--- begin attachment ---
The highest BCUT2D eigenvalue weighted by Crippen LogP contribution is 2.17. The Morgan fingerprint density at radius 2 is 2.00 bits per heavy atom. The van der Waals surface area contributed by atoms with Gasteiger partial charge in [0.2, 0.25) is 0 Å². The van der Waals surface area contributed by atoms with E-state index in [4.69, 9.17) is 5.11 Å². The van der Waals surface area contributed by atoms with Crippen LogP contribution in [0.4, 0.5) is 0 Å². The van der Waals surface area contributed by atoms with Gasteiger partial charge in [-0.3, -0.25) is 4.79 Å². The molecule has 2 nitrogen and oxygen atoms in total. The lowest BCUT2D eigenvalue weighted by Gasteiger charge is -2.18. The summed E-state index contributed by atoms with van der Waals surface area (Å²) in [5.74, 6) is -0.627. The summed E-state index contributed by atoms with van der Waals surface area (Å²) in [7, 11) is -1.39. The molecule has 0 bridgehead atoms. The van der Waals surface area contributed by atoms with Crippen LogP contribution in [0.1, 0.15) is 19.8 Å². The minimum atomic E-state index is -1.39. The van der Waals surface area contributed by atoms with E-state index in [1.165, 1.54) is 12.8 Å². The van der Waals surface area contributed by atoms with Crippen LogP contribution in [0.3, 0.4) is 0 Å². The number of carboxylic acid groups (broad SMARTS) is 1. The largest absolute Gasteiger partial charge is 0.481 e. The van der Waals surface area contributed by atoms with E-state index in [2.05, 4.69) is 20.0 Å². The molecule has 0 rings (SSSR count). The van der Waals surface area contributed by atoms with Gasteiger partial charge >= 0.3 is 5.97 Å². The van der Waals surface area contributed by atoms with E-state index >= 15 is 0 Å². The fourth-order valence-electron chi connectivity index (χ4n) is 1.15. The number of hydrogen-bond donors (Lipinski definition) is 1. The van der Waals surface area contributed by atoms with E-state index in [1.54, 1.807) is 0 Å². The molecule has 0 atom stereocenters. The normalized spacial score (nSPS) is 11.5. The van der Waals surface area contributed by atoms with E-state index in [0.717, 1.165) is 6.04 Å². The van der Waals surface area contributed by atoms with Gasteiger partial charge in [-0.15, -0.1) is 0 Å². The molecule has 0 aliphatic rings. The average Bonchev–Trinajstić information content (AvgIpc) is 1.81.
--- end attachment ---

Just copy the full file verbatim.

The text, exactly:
The highest BCUT2D eigenvalue weighted by Crippen LogP contribution is 2.17. The Morgan fingerprint density at radius 2 is 2.00 bits per heavy atom. The van der Waals surface area contributed by atoms with Gasteiger partial charge in [0.2, 0.25) is 0 Å². The van der Waals surface area contributed by atoms with E-state index in [4.69, 9.17) is 5.11 Å². The van der Waals surface area contributed by atoms with Crippen LogP contribution in [0.4, 0.5) is 0 Å². The van der Waals surface area contributed by atoms with Gasteiger partial charge in [-0.3, -0.25) is 4.79 Å². The molecule has 2 nitrogen and oxygen atoms in total. The lowest BCUT2D eigenvalue weighted by Gasteiger charge is -2.18. The summed E-state index contributed by atoms with van der Waals surface area (Å²) in [5.74, 6) is -0.627. The summed E-state index contributed by atoms with van der Waals surface area (Å²) in [7, 11) is -1.39. The molecule has 0 bridgehead atoms. The van der Waals surface area contributed by atoms with Crippen LogP contribution in [0.1, 0.15) is 19.8 Å². The minimum atomic E-state index is -1.39. The van der Waals surface area contributed by atoms with E-state index in [1.165, 1.54) is 12.8 Å². The van der Waals surface area contributed by atoms with Crippen LogP contribution in [0.3, 0.4) is 0 Å². The number of carboxylic acid groups (broad SMARTS) is 1. The largest absolute Gasteiger partial charge is 0.481 e. The van der Waals surface area contributed by atoms with E-state index in [2.05, 4.69) is 20.0 Å². The molecule has 0 rings (SSSR count). The van der Waals surface area contributed by atoms with Gasteiger partial charge >= 0.3 is 5.97 Å². The van der Waals surface area contributed by atoms with E-state index >= 15 is 0 Å². The fourth-order valence-electron chi connectivity index (χ4n) is 1.15. The number of hydrogen-bond donors (Lipinski definition) is 1. The van der Waals surface area contributed by atoms with E-state index in [1.54, 1.807) is 0 Å². The molecule has 0 atom stereocenters. The normalized spacial score (nSPS) is 11.5. The van der Waals surface area contributed by atoms with E-state index in [0.717, 1.165) is 6.04 Å². The van der Waals surface area contributed by atoms with Gasteiger partial charge in [-0.15, -0.1) is 0 Å². The molecule has 0 aliphatic rings. The average Bonchev–Trinajstić information content (AvgIpc) is 1.81.